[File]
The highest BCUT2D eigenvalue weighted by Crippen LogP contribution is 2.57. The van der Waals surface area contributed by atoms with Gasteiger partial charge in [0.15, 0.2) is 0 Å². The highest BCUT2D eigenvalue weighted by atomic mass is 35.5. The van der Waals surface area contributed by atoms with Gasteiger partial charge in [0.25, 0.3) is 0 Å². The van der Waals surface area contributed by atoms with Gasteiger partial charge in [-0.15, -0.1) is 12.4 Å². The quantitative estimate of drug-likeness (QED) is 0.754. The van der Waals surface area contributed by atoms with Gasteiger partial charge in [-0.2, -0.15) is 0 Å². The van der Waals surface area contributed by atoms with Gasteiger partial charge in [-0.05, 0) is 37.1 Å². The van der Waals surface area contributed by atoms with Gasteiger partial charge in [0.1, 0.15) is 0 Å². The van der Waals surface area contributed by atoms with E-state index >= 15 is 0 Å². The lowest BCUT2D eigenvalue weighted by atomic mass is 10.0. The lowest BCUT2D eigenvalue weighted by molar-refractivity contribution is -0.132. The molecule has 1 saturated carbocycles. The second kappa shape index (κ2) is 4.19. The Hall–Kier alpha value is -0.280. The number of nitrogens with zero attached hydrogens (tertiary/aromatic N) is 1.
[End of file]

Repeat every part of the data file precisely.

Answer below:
The highest BCUT2D eigenvalue weighted by Crippen LogP contribution is 2.57. The van der Waals surface area contributed by atoms with Gasteiger partial charge in [0.15, 0.2) is 0 Å². The highest BCUT2D eigenvalue weighted by atomic mass is 35.5. The van der Waals surface area contributed by atoms with Gasteiger partial charge in [0.25, 0.3) is 0 Å². The van der Waals surface area contributed by atoms with Gasteiger partial charge in [-0.15, -0.1) is 12.4 Å². The quantitative estimate of drug-likeness (QED) is 0.754. The van der Waals surface area contributed by atoms with Gasteiger partial charge in [-0.2, -0.15) is 0 Å². The van der Waals surface area contributed by atoms with Gasteiger partial charge in [-0.05, 0) is 37.1 Å². The van der Waals surface area contributed by atoms with Gasteiger partial charge in [0.1, 0.15) is 0 Å². The van der Waals surface area contributed by atoms with E-state index >= 15 is 0 Å². The lowest BCUT2D eigenvalue weighted by atomic mass is 10.0. The lowest BCUT2D eigenvalue weighted by molar-refractivity contribution is -0.132. The molecule has 1 saturated carbocycles. The second kappa shape index (κ2) is 4.19. The Hall–Kier alpha value is -0.280. The number of nitrogens with zero attached hydrogens (tertiary/aromatic N) is 1.